Electric dreams:
How Amsterdam Yacht Builders
could supercharge the industry

By Georgia Tindale


A vision of a more eco-friendly
future for yachting.

What do you get when you combine a prime location with deep technical expertise, a historic shipyard dating back to 1921 and currently the largest travel lift in the Netherlands (480 tonnes). The answer: Amsterdam Yacht Builders. A fresh entry to the superyacht scene which came into being in January this year, Amsterdam Yacht Builders offers the whole gamut of services, from refit to maintenance, new build and more, bolstered by a management team of industry experts.

But how do you make a name for yourself when entering the densely populated Dutch yacht-building market? Here, we speak to director Robert Binnekade to find out how AYB’s recent full-electric workboat project offers a vision of a more eco-friendly future for yachting.

Experts in-house
One of the key elements of Amsterdam Yacht Builders’ operation is ensuring that its team is clued up about all of the facets of yacht building. Crucially, this enables them to work closely with the wealth of shipbuilding experts in the Amsterdam area.

As Binnekade explains: ‘What we want to do differently from our competitors is having at least one person in the company that has the expertise for every subset of skills you need to build a ship.’

He continues: ‘They can verify everything to ensure we design the right engine and generators and order the correct components from subcontractors – we get it right the first time, and don’t end up ‘Lego blocking’ a yacht together. This ensures the yacht is made to the best possible specifications.’

Electric: fully charged
AYB has already proven its technological mettle through its recent full-electric workboat project with an Amsterdam-based non-profit organisation, in which they converted the company’s diesel-powered waterway cleaning vessels into electric powered boats.

Measuring 13 metres and with a top speed of 15.5 knots, these are the world’s first-ever fully electric push boats, with a DC to DC fast charging capability of 30 minutes or less to get back to full power. ‘Think Tesla supercharger, then add a bit more,’ says Binnekade.

Sizing it up
But could this technology be harnessed for a larger size? Binnekade thinks so. `We can fully customise an electric or a hybrid powertrain in any yacht. We envision a world in which we use the mother vessel’s batteries to fast charge tenders, dinghies and other craft. As well as silent drive, owners can have the comfort of tenders not powered by gasoline or diesel. This is a unique selling point for us.’

This eco-friendly offering extends well beyond the powertrain. ‘We don’t just look at the powertrain of a yacht, we can add in all the air conditioning and hot water units because everything is an energy source or energy storage. You can combine the batteries with these systems and you don’t quite have a zero-emissions ship, but you have a very energy efficient ship.”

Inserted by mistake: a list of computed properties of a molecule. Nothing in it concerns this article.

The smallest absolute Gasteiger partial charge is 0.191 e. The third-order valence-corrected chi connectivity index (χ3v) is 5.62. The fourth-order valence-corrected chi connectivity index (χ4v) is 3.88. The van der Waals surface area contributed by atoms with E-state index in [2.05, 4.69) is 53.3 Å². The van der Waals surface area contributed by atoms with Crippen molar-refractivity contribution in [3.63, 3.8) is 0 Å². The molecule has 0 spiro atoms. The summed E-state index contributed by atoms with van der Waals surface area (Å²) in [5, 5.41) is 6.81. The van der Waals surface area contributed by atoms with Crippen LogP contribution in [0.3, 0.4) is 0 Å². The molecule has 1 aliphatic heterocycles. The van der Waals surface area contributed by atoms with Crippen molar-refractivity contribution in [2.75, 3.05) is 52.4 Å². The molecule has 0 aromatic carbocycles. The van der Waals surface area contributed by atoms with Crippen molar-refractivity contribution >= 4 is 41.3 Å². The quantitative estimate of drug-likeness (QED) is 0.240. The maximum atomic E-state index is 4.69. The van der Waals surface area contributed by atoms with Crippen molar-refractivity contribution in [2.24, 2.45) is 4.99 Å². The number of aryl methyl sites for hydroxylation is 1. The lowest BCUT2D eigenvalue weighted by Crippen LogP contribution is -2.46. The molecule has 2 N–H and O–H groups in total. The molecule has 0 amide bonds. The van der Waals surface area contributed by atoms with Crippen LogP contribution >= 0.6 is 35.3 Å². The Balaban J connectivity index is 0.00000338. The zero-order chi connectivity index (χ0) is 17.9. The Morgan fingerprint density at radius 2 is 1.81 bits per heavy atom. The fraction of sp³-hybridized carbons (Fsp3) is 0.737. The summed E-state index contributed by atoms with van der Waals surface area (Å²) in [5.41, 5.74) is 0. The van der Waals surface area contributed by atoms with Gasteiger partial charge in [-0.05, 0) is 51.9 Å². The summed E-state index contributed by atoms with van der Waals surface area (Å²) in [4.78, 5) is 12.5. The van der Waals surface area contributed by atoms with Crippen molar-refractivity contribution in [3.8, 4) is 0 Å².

Then there is the question of cost, with this technology potentially making the powertrain 60-70% more expensive. However, as Binnekade highlights: ‘Making a cutting-edge yacht is never a cheap proposition. If you look at it from a whole system perspective, you can get some gains in terms of total power usage – and diesel prices are going up. In the near future it will get to a point where it is comparable.’

Green giants
With AYB currently capable of building new-build yachts up to 50 metres, Binnekade hints towards larger future possibilities. ‘With some investments, we could go bigger, as our travel lift can lift much larger than that.’

On the new build side, things are looking promising, although it’s still early days for AYB (and there’s been the matter of the global pandemic to contend with), as Binnekade explains: “So far, we’ve had three real expressions of interest in new builds, and we have made some offers. We are just waiting for somebody to sign their name on the line.”

In the meantime, AYB will focus on building its reputation through refit and service work, including for the three-time shipyard visitor, the 28-metre Hakvoort sailing yacht Mandarine, as well as the 35-metre Claassen F-Class Firefly, and many more.

With all of this technical know-how in its arsenal, all that remains is to keep an eye on the sheds at Zaandam to see what innovative projects emerge from Amsterdam Yacht Builders in the coming years.

By sailors for sailors

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